8. Call 911 only for emergencies. Learn and use the designated number in your state for highway accidents or other non-life-threatening incidents.
    9. Wait 10 seconds before redialing a call. Redialing a wireless call multiple times in quick succession can increase network congestion, further limiting the ability of all users to place calls.  If you must make a call, space out your call attempts.
    10. If you have Call Forwarding on a landline phone at home, consider forwarding those calls to your wireless number, particularly in the event of an evacuation, so that you can continue to receive incoming calls to your home telephone number; and
    11. If you do not have electric power in your home and are using your car to charge wireless phones or listen to news on the car radio, be careful. Don’t try to reach your car if it is not safe to do so, and remain vigilant about carbon monoxide emissions from your car, especially if it is in a closed space.

    Find more information at www.ready.gov, http://www.redcross.org, or www.fema.gov.

    Releases

    • 9/21/2011
      Tips for Communicating Before, During & After Disasters
      Joint FEMA & FCC Release: Word
    • 9/21/2011
      FEMA & FCC Unveil New Tip Sheet for Consumers on How To Communicate During Disasters.
      News Release: Word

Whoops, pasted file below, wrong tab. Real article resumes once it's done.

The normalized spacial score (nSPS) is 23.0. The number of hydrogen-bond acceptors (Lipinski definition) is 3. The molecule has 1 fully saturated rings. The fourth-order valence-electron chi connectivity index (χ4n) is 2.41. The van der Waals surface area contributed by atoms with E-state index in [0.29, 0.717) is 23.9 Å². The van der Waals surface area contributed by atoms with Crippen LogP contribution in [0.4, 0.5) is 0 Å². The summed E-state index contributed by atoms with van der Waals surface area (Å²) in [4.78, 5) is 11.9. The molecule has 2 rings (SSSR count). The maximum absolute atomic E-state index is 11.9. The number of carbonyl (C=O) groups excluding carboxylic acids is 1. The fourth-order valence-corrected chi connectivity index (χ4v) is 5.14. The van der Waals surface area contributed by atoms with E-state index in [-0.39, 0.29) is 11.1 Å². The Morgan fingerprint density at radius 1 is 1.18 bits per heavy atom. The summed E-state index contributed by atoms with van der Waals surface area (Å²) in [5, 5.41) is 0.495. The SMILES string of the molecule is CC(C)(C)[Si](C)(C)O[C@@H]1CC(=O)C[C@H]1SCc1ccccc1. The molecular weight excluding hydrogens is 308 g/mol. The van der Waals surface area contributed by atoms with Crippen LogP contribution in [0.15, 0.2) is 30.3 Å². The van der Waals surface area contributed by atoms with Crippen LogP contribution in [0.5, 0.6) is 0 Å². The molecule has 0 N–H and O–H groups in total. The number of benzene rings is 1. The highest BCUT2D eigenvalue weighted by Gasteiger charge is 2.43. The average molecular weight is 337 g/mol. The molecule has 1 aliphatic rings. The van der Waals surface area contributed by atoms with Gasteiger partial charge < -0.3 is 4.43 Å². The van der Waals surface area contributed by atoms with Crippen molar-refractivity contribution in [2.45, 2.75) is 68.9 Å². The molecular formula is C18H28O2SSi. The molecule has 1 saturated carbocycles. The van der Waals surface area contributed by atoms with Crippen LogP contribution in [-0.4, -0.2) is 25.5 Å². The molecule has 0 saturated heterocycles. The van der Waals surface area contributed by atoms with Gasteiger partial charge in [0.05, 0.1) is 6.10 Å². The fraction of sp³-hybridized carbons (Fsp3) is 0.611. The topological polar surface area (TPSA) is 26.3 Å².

• 8/27/2011
      Important Tips to Communicate During Emergencies for Residents Preparing for Hurricane Irene. FCC closely monitoring path of Hurricane Irene, coordinating with FEMA and other federal partners for emergency preparation and response.
      News Release: Acrobat
    • 8/26/2011
      The FCC's Public Safety and Homeland Security Bureau Announces the Activation of the Disaster Information Reporting System (DIRS) in Response to Hurricane Irene.
      Public Notice: Word | Acrobat
    • 8/26/2011
      The International Bureau Issues Procedures To Provide Emergency Communications in Areas Affected by Hurricane Irene.
      Public Notice: Word | Acrobat
    • 5/26/2010
      In Preparation for Hurricane Season the FCC Reminds Communications Providers that the Agency can Assist Them with Their Emergency Response Efforts.
      Public Notice: Word | Acrobat

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    Additional Resources

    Updated: November 5, 2013